River Objects is my name for those things abandoned or washed up along the foreshore.

There is something about how things are worn by being in the river or have their original surface obscured by mud, sludge and slime that makes them more abstract, the usual clues and markers are missing and only their form is left.  Sometimes you can recognise what they once were, often you have no idea of their age, purpose or origin.

Silvertown Explosion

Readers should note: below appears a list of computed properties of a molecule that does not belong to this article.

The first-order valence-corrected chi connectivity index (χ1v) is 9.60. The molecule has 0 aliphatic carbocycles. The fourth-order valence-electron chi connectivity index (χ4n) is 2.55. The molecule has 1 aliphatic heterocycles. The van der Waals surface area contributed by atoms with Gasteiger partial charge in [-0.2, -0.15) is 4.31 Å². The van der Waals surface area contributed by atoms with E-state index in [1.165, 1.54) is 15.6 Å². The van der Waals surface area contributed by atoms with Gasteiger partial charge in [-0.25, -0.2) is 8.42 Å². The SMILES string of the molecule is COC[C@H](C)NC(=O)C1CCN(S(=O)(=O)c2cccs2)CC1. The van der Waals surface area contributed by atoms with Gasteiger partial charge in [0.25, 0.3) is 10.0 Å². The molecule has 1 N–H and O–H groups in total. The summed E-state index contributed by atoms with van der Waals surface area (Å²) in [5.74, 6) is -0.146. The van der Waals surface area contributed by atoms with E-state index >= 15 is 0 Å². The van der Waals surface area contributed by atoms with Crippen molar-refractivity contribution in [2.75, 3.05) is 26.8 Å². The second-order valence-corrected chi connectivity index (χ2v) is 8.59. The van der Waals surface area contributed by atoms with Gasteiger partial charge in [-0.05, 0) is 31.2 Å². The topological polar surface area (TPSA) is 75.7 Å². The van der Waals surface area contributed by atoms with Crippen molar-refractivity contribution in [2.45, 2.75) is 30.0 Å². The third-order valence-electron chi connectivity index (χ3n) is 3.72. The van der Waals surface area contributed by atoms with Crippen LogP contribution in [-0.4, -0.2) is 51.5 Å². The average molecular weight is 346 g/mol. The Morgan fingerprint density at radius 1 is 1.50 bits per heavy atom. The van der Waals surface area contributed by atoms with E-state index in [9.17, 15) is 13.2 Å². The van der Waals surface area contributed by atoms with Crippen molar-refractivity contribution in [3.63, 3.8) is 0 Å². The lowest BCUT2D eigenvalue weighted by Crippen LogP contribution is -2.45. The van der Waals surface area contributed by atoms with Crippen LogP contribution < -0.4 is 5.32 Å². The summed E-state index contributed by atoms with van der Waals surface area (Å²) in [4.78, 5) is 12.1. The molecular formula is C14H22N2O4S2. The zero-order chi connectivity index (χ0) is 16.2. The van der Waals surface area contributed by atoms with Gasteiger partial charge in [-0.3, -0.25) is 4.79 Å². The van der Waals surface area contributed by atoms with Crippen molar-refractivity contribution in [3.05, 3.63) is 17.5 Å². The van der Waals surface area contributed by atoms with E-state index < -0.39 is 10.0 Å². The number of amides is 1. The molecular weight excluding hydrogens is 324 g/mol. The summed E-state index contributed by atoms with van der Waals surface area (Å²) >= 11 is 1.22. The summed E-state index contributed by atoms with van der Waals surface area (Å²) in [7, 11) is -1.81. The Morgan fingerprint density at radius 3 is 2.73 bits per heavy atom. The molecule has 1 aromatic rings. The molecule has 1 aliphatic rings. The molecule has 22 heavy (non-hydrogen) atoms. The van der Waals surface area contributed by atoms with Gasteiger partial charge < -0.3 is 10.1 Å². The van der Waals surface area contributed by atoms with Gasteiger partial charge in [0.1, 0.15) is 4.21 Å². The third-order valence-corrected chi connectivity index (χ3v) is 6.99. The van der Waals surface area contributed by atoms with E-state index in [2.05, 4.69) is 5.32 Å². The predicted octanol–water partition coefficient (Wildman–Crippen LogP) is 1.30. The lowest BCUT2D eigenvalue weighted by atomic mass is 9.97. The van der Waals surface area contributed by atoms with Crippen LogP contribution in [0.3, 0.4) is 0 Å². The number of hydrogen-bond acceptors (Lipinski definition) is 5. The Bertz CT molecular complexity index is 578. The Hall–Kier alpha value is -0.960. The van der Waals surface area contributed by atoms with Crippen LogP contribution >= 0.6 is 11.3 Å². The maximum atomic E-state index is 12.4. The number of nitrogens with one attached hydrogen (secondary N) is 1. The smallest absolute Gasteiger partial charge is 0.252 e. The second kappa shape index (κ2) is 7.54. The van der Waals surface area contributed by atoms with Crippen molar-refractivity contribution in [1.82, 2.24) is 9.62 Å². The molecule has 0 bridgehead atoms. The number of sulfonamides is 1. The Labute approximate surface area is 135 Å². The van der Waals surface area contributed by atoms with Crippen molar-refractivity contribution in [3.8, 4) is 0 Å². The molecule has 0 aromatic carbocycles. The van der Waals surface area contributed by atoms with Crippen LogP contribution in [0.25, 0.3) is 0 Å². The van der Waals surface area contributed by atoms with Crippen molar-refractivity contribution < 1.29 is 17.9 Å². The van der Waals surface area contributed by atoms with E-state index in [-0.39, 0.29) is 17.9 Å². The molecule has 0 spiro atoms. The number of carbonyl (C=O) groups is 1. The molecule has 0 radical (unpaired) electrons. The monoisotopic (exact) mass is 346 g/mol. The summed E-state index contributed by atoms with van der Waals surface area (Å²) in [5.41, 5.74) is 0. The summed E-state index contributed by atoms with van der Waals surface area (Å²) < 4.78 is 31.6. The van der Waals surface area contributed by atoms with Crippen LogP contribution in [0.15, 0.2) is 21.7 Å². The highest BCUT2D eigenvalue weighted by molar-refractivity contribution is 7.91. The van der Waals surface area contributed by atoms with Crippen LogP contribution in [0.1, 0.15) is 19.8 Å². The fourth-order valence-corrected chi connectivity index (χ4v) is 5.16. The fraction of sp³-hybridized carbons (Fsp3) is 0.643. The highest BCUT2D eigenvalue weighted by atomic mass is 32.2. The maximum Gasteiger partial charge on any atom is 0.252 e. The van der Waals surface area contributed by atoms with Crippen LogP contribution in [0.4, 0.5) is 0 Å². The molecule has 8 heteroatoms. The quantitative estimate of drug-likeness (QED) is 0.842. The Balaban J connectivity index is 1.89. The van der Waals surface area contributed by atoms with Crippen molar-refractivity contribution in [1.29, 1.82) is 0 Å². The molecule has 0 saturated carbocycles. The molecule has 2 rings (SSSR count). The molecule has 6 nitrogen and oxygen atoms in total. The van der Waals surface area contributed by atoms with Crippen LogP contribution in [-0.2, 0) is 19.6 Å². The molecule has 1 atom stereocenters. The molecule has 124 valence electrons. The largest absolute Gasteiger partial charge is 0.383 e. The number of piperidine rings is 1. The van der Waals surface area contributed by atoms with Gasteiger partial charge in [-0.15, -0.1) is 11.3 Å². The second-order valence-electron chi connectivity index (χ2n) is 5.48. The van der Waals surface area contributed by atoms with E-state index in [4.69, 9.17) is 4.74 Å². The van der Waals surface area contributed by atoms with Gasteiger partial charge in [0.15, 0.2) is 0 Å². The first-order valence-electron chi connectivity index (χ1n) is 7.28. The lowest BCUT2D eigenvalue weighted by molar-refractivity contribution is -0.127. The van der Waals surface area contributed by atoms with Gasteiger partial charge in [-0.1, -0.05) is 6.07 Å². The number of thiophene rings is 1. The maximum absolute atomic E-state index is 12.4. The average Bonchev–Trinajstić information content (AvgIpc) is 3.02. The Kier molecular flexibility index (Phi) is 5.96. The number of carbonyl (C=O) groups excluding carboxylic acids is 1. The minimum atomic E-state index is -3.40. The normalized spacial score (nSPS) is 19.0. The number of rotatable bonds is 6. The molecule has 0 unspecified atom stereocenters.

I have been doing some research on the stretch of the Thames near my studio - from the North Greenwich Peninsula to where the Woolwich Ferry crosses the river.  What I particularly like that it that it still feels like it is a working river, there is the large Tate and Lyle sugar factory opposite and I pass the still active sand dredging plant at Angerstein Wharf on my way in. The area really tells the story of the cycle of industrialisation and post-industrialisation and the sense of inevitable change associated with that. It was largely undeveloped until the the 19th century when it started to become a home for what was then cutting edge technology, early transatlantic communication cables were developed here and the East Greenwich gas works was the largest in Europe.  But technologies move on, city gas was replaced with North Sea Gas and containerisation means that the docks have moved down river, and the area is now waiting for the next commercial cycle of property development to change it once again.